How To Read Sheet Music For Piano

January 18, 2013

how to read sheet music

Learning how to read sheet music for piano can be quite daunting at first because it looks like a series of lots of lines and dots with several random symbols thrown in for good measure.

The key thing to remember is that piano music simply uses the basic elements of sheet music – it just has a lot of them because a piano player has 2 hands and a total of 10 fingers and therefore the potential to play a lot of notes at any one time.

benjamin dunnett music

Typical Piano Sheet Music

Piano music tends to have 2 staves. Usually (but not always), the top stave is written in the Treble Clef and the bottom stave is written in Bass Clef. The top stave shows the notes that should be played with the right hand, whilst the bottom stave shows the notes to be played by the left hand.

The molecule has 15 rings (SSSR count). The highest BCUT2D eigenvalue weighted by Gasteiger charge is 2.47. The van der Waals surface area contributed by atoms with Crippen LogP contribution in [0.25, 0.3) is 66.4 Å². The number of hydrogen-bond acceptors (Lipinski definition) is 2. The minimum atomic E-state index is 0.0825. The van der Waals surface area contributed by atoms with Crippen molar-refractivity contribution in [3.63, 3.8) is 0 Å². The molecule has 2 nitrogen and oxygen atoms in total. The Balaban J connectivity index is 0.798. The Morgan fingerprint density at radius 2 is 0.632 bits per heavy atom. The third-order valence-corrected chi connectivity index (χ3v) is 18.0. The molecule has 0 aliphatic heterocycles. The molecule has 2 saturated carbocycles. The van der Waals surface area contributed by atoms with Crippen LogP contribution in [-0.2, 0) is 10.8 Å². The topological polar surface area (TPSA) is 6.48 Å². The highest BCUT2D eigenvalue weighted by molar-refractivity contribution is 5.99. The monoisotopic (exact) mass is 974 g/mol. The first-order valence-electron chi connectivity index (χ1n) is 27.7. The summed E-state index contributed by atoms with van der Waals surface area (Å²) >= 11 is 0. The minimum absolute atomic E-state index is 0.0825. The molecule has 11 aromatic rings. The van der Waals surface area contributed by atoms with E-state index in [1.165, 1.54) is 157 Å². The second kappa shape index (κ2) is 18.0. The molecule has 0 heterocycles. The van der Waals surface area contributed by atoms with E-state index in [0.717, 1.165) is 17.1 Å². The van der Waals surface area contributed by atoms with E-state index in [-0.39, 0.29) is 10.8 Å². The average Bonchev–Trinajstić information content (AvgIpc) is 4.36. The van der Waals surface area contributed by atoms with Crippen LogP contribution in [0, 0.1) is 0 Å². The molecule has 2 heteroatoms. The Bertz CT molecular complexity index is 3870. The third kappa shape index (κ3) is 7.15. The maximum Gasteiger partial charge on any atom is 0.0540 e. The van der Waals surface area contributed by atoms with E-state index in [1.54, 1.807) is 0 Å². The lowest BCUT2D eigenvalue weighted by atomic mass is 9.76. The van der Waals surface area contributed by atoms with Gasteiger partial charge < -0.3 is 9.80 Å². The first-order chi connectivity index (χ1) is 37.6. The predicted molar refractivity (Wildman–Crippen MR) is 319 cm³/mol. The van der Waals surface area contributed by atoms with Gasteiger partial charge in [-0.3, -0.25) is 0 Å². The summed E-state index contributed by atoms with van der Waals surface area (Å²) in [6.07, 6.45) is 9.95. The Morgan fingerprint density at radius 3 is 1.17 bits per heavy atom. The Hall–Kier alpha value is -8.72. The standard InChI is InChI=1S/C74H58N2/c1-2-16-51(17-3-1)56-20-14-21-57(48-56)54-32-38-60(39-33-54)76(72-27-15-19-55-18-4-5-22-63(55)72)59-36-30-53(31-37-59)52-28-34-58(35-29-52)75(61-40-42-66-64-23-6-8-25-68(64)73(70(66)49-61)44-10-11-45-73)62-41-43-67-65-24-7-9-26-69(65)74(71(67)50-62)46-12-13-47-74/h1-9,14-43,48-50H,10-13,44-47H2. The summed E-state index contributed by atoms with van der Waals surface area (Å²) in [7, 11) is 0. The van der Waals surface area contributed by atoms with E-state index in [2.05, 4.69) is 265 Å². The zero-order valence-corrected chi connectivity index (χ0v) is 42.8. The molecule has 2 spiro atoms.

piano sheet musicIt helps to remember this when practicing as you can practice one hand at a time and make significant progress with whichever piece you are wanting to play.

piano sheet music example

The numbers placed underneath certain notes are suggestions of what fingers to use – you will often find these when reading music for piano….

sheet music for piano fingering

Some contemporary piano music has one stave (usually Treble Clef) for the right hand and chord symbols above or below the staff. This is very similar to a Lead Sheet. In this case, you would play the tune with your right hand and improvise the chords with your left hand.

Learn How To Read Piano Music Quickly

I have developed the following 3 stage process for learning how to read and play piano music which this site is built upon:

  1. Instruction - Video and written lessons providing high quality content
  2. Exercise - Fun and challenging worksheets to cement your new understanding
  3. Play - Perform what you’ve learnt straight away using my practical exercises and easy to play pieces (this is the vital last link in the chain)

Feel free to have a look at all the different videos, articles and worksheets on the site. It’s all TOTALLY FREE – I really hope it helps you learn how to read music.
Good luck!!
Ben
benjamin dunnett music

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